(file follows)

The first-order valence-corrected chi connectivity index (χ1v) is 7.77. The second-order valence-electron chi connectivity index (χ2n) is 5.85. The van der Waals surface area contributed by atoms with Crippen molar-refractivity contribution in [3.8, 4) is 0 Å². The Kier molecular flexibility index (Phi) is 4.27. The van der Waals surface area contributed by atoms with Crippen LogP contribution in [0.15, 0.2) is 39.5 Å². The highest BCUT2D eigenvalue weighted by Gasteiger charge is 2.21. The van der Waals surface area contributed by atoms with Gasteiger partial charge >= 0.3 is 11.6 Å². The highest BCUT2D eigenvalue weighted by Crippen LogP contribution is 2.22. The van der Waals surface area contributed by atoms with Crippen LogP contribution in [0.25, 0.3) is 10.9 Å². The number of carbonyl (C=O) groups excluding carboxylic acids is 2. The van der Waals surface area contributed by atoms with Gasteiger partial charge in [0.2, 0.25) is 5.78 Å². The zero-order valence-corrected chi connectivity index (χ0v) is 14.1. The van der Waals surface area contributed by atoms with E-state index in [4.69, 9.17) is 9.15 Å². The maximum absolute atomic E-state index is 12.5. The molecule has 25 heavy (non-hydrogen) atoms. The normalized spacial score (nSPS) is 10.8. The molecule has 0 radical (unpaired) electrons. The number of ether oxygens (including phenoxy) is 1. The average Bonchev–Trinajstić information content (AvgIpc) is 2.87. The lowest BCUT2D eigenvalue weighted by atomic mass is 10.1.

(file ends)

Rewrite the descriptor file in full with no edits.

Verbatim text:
The first-order valence-corrected chi connectivity index (χ1v) is 7.77. The second-order valence-electron chi connectivity index (χ2n) is 5.85. The van der Waals surface area contributed by atoms with Crippen molar-refractivity contribution in [3.8, 4) is 0 Å². The Kier molecular flexibility index (Phi) is 4.27. The van der Waals surface area contributed by atoms with Crippen LogP contribution in [0.15, 0.2) is 39.5 Å². The highest BCUT2D eigenvalue weighted by Gasteiger charge is 2.21. The van der Waals surface area contributed by atoms with Gasteiger partial charge >= 0.3 is 11.6 Å². The highest BCUT2D eigenvalue weighted by Crippen LogP contribution is 2.22. The van der Waals surface area contributed by atoms with Crippen LogP contribution in [0.25, 0.3) is 10.9 Å². The number of carbonyl (C=O) groups excluding carboxylic acids is 2. The van der Waals surface area contributed by atoms with Gasteiger partial charge in [0.2, 0.25) is 5.78 Å². The zero-order valence-corrected chi connectivity index (χ0v) is 14.1. The van der Waals surface area contributed by atoms with E-state index in [4.69, 9.17) is 9.15 Å². The maximum absolute atomic E-state index is 12.5. The molecule has 25 heavy (non-hydrogen) atoms. The normalized spacial score (nSPS) is 10.8. The molecule has 0 radical (unpaired) electrons. The number of ether oxygens (including phenoxy) is 1. The average Bonchev–Trinajstić information content (AvgIpc) is 2.87. The lowest BCUT2D eigenvalue weighted by atomic mass is 10.1.